It feels a bit like Groundhog Day in the world of small businesses: higher prices, hiring difficulties, supply chain headaches. And unrelenting uncertainty over the trajectory of the national economy.
Here’s a look, via recent small business surveys, at how they’re doing as we head toward the end of 2021.
Overall Sentiment: On One Hand, On the Other
First, the good news. In its Q3 report, released in October, Yelp found that “the vast majority [85%] of businesses that experienced a temporary closure during the pandemic have reopened.” In the most recent Small Business Pulse Survey data from the Census Bureau (now in Phase 7, through the first week of December), 36% of respondents expect recovery to take longer than six months. That is the best reading since July and far better than a year ago, when nearly half of small businesses saw prolonged recovery.
This improvement in small business outlook may reflect the banner day that many experienced two days after Thanksgiving, on what’s become known as Small Business Saturday. An American Express survey said consumer spending at small businesses hit an all-time high of $23.3 billion this year. That was an 18% increase from 2020. Over half (58%) of respondent shoppers said they bought something from a small business online. That was just 43% in 2019.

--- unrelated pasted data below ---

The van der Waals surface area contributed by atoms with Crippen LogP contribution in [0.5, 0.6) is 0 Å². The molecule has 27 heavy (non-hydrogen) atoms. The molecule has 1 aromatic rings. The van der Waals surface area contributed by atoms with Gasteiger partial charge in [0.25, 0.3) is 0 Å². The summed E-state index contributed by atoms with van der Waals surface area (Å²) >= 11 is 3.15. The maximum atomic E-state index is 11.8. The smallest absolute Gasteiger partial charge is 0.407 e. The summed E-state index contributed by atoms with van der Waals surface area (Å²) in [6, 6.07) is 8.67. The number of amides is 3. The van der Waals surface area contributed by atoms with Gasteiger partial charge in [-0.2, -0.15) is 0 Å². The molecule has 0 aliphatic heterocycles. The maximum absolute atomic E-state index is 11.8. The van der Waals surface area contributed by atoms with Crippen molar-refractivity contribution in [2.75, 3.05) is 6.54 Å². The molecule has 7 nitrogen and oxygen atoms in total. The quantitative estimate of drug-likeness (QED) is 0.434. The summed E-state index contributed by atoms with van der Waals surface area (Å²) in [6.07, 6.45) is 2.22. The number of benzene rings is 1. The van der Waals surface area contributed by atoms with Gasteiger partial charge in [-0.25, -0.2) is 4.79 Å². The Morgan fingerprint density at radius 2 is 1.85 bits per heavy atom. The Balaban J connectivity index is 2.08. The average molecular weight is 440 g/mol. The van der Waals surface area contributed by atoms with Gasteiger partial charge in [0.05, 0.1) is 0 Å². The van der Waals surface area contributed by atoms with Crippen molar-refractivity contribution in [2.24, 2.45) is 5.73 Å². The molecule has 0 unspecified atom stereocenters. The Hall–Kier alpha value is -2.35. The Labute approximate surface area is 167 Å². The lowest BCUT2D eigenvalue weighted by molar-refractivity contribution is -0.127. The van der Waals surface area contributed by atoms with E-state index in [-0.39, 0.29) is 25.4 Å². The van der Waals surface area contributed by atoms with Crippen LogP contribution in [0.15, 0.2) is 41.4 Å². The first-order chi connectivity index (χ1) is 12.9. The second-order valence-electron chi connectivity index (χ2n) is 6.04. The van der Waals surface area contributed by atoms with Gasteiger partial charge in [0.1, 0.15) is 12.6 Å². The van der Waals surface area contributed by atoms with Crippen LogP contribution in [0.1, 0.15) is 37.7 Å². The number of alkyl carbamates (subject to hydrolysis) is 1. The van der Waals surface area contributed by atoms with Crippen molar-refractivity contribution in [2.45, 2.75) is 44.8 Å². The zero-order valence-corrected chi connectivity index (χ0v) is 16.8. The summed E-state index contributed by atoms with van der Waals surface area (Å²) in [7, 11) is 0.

Fortified optimism among small businesses is also reflected in new business openings, the total number of which is higher through the first three quarters of 2021 than during the same time period in 2019, according to Yelp. Increases have been seen especially among hotels, nightlife (dance clubs, comedy clubs, lounges), and beauty services.
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